As evidenced by the Review of General Psychology June 2013 special issue, the most recent issue of the Journal of Theoretical and Philosphical Psychology, claims by evolutionary psychologists that their perspective represents a unifying view, books by Arthur Staats and myself, and recent discussions on the Society for Theoretical and Philosophical Psychology list serve, it seems that the idea of unifying psychology (or generating a general theory of psychology) is getting about as much attention as it ever has. Yet a cursory review of this literature shows enormous diversity in approaches. Consider that although Fiona HIbberd’s lead JTPP article was explicitly directed at unifying psychology, it nonetheless is a very different kind of project than mine or the approach by evolutionary psychologists.
This diversity suggests that we need some organization of this discussion, and the goal here is to provide a snapshot of the key issues that seem to be involved in attempting to unify the field of psychology. Specifically, I identify five broad domains that I believe should at least be considered in attempting to produce a general, workable framework: A) Problems of Definition and Identity; B) Philosophical Issues; C) Theoretical Issues; D) Empirical Issues; and E) Practical/Applied/Professional Issues.
A. Definitional/Identity – The second chapter of the book outlining my unified approach is called “The Problem of Psychology” and one of the central claims it makes is that psychology has had so many different definitions and conceptions that no one knows what it means. As such, I believe it is essential for any author of a general theory or proposal to unify the field to define their use of the term as explicitly as possible. This is frequently not done and leads to much confusion. One reason for the confusion is that there are several issues that are embedded in the concept of psychology and what it might mean, and these issues can be summarized as follows:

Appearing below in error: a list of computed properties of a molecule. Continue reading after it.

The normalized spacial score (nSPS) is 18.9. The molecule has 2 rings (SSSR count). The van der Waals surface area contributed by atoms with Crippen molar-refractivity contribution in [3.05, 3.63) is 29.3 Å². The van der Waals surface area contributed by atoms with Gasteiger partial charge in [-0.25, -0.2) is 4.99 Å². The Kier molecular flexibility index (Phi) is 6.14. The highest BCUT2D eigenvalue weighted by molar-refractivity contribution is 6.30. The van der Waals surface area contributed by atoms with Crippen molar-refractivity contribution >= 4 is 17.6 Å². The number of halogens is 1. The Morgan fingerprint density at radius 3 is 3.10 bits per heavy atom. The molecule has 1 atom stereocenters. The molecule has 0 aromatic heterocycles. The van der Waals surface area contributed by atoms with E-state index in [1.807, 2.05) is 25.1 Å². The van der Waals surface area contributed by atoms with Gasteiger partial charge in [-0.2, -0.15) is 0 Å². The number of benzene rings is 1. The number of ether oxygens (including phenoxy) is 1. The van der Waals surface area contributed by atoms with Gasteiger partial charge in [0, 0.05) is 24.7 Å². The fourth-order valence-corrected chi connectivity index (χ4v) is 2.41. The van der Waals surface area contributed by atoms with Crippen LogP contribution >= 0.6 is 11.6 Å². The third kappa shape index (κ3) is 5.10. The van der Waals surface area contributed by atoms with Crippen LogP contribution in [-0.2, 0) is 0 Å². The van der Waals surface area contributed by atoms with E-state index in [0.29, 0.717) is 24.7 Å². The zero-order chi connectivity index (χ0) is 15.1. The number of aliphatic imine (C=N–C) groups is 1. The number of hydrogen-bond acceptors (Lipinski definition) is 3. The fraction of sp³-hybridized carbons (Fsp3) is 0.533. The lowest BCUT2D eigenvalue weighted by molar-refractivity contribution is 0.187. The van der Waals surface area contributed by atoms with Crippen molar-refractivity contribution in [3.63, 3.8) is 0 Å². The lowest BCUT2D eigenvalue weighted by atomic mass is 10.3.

B. Philosophical Issues – Almost everyone, it seems, views psychology as some kind of knowledge system, and thus it follows that there are deep philosophical questions. Psychology is likely to be a particularly “sticky-wicket” when it comes to philosophy because the knower-known relationships are particularly complicated. In addition, psychology’s relationship to philosophy has been particularly confounding. Some of the major philosophical issues seem to be:
C. Theoretical Issues – This refers to the nature of the causal explanatory matrix for the phenomena. Some key questions regarding theoretical issues are:
D. Empirical – This refers to issues of research and methods of fact gathering. Some of the key questions regarding empirical issues are as follows:
E. Practical/Applied/Professional Implications – Currently, far more psychologists function as mental health professionals than theorists or researchers. Thus any serious proposal must address issues of application and the profession. Some key questions regarding issues of application and the profession include:
As a discipline, psychology has been fragmented from the start. James, Wundt, Freud, Watson, Vygotsky, Rogers, Festinger, Gergen and many other major contributors to the field have all had remarkably different conceptions. This fact and the daunting list above may well be considered to be a nod to the pluralists like Sigmund Koch who argued the field was and would always be a “collection of studies”. However, that conclusion forces us to accept the chaotic, fragmented state of knowledge and it seems many are now wondering if we can in fact develop more holistic, coherent, integrative (or even radically different) approaches. Those who do so would be wise to consider all that is involved. If unification--or at least a more coherent view of the field--is to emerge, it will emerge when scholars reference their various approaches in relationship to the domain(s) they are trying to address.